British politician: I try to pray the rosary every day
ENGLAND, March 28, 2018 (LifeSiteNews) – The British Conservative MP Jacob Rees-Mogg, who famously named his sixth child Sixtus Dominic Boniface Christopher, said he prays “in a very traditional Catholic way” and prefers the ancient Traditional Latin Mass because of its focus on the Eucharist.
Rees-Mogg made these comments in a nearly 30-minute interview for the “Moggcast,” explaining to non-Catholic listeners what the rosary is and saying he tries to pray it every day. Under the reign of Elizabeth I, he said later, it would have been “viewed as practically treason” for him to carry rosary beads.
“If the ultimate joy is heaven and this [life] is merely a means of getting to heaven, then a loving God is not condemning in the way that it’s sometimes seen,” said Rees-Mogg. The horrors of human history can be explained by free will, he said, but natural disasters are “the harder bit to explain.”
Rees-Mogg clarified that he was married in a Latin Novus Ordo – the Mass of Vatican II – not the Old Rite of the Mass.
But “I like the Old Rite,” he said, and “I do go to the Tridentine Rite when it is available near me in Somerset.”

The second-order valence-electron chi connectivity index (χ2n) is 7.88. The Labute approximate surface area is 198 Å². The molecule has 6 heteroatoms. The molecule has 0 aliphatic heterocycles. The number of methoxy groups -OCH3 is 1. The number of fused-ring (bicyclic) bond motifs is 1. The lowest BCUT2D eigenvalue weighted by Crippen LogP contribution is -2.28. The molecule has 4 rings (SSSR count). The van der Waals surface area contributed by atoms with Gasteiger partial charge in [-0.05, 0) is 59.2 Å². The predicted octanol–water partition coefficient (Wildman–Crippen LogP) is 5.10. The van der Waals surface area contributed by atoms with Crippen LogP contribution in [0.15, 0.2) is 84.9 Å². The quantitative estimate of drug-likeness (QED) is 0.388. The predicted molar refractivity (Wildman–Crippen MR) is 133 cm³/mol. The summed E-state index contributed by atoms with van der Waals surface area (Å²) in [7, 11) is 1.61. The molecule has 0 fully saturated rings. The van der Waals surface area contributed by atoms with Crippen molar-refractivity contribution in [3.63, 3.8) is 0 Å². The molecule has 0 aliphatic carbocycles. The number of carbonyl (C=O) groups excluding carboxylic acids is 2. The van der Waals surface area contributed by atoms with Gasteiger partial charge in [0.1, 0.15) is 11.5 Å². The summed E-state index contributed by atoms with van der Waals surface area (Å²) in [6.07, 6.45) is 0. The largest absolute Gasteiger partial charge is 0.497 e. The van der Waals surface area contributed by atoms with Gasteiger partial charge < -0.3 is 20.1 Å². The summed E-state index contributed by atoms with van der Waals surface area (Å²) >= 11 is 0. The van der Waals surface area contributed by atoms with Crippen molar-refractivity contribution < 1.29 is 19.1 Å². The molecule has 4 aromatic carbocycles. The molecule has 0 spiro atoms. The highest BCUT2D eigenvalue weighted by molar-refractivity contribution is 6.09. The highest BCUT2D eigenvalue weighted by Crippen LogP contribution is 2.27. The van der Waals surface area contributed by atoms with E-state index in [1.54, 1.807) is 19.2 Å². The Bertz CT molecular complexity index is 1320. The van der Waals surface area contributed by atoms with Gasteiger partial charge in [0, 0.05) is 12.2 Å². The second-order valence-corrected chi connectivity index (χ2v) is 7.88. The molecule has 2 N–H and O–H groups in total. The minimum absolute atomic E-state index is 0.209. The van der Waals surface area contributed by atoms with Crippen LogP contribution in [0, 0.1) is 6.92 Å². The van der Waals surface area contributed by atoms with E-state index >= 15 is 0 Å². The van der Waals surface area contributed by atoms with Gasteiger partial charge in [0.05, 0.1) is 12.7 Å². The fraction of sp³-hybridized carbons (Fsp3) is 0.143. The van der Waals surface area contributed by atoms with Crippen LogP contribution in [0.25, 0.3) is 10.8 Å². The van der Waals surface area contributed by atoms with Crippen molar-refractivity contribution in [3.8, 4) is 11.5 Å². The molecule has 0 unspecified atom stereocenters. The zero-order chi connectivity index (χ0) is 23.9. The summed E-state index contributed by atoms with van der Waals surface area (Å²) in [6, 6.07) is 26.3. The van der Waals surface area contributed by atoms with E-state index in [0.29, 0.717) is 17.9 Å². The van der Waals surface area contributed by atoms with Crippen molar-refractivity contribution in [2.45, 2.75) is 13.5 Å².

“There’s more silence” in the Old Rite, “and the new order [Mass] can sometimes have quite a lot of background noise,” he noted. “Silence is a good thing in church.”
People concerned about Rees-Mogg’s pro-life stance are really concerned about whether it will become party policy, he said: “The issue is whether you would try and make it party policy, not whether you would vote one way or another as a matter of conscience.”
It’s a “matter for people’s consciences” but “as an individual MP, I would vote in favor of life,” he said.
Even though it “would be easier to say nothing” when asked about his faith, Rees-Mogg said, “When you are asked a question, you cannot wait for a cock to crow,” referencing Peter denying Christ.
The MP said the limitations of papal infallibility are part of what allows him to accept it.
“I accept the doctrine of papal infallibility partly because of its limitations,” he said. “You must always take what the pope says seriously, but it is not the official dogma of the Church except in those very narrowly defined circumstances.”
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